When to cut the cord with a management company
Also: Moving up, moonlighting, and other issues
By Stephen W. Earnhart, MS
Earnhart & Associates
Question: Our surgery center has a management contract with a well-known surgery center management company. Our board is considering terminating that contract because everything is running well at the center, and they don’t want to pay the high fees per month (6% of net collected revenue). My thoughts, as the administrator, are that I like having the resources in place with the group. When should we terminate an agreement with them?
Answer: There are a number of valid reasons why a center might consider terminating a management agreement, but because "everything is running well" is not one of them. I would argue that things are running well because of the agreement in place that you described. However, there a valid reasons to terminate:
- The fees are too high. Often a center will enter into a management agreement when they first start out and not realize they will be paying as much as they are.
- They are not pleased with the work effort of the team.
- The center is just not "running well."
- The contract in place was too long and should come to a peaceful closure.
All of these can be negotiated with the management company and almost always can be resolved.
Question: Our hospital is searching for a replacement for our operating room department head. She has been here for 15 years and is leaving for another position. The hospital has spent a ton of money to advertise for her position and interviewed nine candidates. I am one of those candidates, and I am getting upset that they do not see the merit in me. I have been a loyal assistant to her for 10 years. I do not understand why they did not give the position to me to begin with and save all this time and money. Everyone says I am qualified. Is this common?
Answer: You want to be hired by the hospital because you are the best candidate, not because everyone thinks you are. It is very common for the hospital to do what they are doing to "find out what is out there" and to see what qualifications other candidates might have. This also is a good time for them to understand more the requirements of the position. You want them to do this so you will be hired as the best candidate — not the only candidate. (P.S. She got the job three weeks later at a pay rate higher than her predecessor!)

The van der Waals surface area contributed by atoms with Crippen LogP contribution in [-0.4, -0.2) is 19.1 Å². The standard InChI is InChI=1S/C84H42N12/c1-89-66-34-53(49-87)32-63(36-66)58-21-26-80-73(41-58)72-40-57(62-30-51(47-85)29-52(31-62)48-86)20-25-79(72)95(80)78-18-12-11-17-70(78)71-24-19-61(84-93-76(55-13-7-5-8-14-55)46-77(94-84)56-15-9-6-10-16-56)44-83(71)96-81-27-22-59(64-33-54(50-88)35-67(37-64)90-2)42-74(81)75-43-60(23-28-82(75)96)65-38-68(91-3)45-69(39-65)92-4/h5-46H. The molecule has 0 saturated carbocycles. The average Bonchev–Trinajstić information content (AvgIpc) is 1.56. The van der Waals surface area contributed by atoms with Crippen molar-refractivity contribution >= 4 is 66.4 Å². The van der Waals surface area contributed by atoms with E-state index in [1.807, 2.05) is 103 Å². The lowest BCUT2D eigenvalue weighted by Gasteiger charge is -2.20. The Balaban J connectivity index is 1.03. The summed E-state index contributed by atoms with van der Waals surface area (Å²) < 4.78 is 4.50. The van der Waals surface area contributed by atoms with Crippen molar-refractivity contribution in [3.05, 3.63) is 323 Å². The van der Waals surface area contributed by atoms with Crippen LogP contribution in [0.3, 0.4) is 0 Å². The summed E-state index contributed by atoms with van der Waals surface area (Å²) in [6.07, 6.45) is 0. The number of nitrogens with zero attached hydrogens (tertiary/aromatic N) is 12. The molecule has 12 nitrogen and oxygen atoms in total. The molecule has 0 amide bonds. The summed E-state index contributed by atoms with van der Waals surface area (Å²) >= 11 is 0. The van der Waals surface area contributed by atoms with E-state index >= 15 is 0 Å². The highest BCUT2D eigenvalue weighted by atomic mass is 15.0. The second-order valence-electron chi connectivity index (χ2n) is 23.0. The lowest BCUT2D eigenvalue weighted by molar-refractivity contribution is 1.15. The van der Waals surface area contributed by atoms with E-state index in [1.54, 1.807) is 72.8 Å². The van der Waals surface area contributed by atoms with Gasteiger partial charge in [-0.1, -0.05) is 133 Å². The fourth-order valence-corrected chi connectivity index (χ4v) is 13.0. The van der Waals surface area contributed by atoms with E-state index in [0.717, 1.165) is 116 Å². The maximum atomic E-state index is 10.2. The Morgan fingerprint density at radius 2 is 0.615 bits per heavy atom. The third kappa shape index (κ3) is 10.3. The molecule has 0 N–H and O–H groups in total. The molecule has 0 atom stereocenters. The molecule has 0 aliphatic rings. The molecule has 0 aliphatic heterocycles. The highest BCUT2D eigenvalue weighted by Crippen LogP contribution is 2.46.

Question: There are a number of us who work at the hospital that have been approached by the surgery center across the street to work per diem with them. Most of us work four 10-hour shifts and can fill in at the center. They (the surgery center managers) are willing to pay us more money than the hospital for per-diem work. This sounds good to all of us who are looking to work another day per week. However, the hospital is telling us that they would "frown" very much on any employee that moonlights at the center. We plan on doing it anyway, but we were curious as to your thoughts.
Answer: There is actually more to this story than the above question reflects. All of the nurses above were paid a large sign-on bonus just eight months before this became an issue. The hospital administrators’ position is that they do not want the staff working an additional eight to 16 hours per week and then being too tired to fulfill their obligations to the hospital.
I think the biggest issue here is that the hospital is upset with the surgeons who left to build the ASC to begin with, and now they are upset that the same surgeons are "cherry-picking" their staff. The hospital administrators think that the nurses working there would be disloyal to the hospital.
I told the nursing staff that I agreed with the hospital on this issue and that if the nurses were looking for additional work hours, they should give the hospital the first option. They did approach the hospital and are working more hours in the hospital operating room and postoperative care unit (with overtime), and everyone seems happy with the outcome. Well, almost everyone.
Question: I need to have our surgery center, which is a joint venture with a hospital, accredited by an agency. Since we are associated with a hospital, do we have to go with the Joint Commission [on Accreditation of Healthcare Organizations]?
Answer: No. You can go with the Joint Commission, American Association for Accreditation of Ambulatory Surgery Facilities (AAASF), or Accreditation Association for Ambulatory Health Care (AAAHC). They are all acceptable by payers and are recognized as having deemed status by the Department of Health and Human Services.
[Editor’s note: Earnhart & Associates is an ambulatory surgery consulting firm specializing in all aspects of surgery center development and management. Contact Earnhart at 3112 Windsor Road, Suite A-242, Austin, TX 78703. E-mail: firstname.lastname@example.org. Web: www.earnhart.com.]